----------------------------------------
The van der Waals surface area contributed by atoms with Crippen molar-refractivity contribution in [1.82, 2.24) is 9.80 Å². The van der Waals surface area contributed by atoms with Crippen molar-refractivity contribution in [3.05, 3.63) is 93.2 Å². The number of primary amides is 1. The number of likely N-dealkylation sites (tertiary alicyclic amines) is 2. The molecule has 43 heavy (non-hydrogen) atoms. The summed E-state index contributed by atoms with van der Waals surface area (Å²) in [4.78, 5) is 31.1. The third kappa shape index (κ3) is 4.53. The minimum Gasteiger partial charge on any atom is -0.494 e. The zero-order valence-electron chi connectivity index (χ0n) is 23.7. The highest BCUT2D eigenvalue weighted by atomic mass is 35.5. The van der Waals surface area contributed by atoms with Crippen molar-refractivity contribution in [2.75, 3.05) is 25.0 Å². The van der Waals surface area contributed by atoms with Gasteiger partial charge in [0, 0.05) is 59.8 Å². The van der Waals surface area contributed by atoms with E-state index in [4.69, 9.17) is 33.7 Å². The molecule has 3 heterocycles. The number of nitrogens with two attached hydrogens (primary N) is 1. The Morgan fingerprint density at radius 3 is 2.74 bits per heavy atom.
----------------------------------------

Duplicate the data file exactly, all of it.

The van der Waals surface area contributed by atoms with Crippen molar-refractivity contribution in [1.82, 2.24) is 9.80 Å². The van der Waals surface area contributed by atoms with Crippen molar-refractivity contribution in [3.05, 3.63) is 93.2 Å². The number of primary amides is 1. The number of likely N-dealkylation sites (tertiary alicyclic amines) is 2. The molecule has 43 heavy (non-hydrogen) atoms. The summed E-state index contributed by atoms with van der Waals surface area (Å²) in [4.78, 5) is 31.1. The third kappa shape index (κ3) is 4.53. The minimum Gasteiger partial charge on any atom is -0.494 e. The zero-order valence-electron chi connectivity index (χ0n) is 23.7. The highest BCUT2D eigenvalue weighted by atomic mass is 35.5. The van der Waals surface area contributed by atoms with Crippen molar-refractivity contribution in [2.75, 3.05) is 25.0 Å². The van der Waals surface area contributed by atoms with Gasteiger partial charge in [0, 0.05) is 59.8 Å². The van der Waals surface area contributed by atoms with E-state index in [4.69, 9.17) is 33.7 Å². The molecule has 3 heterocycles. The number of nitrogens with two attached hydrogens (primary N) is 1. The Morgan fingerprint density at radius 3 is 2.74 bits per heavy atom.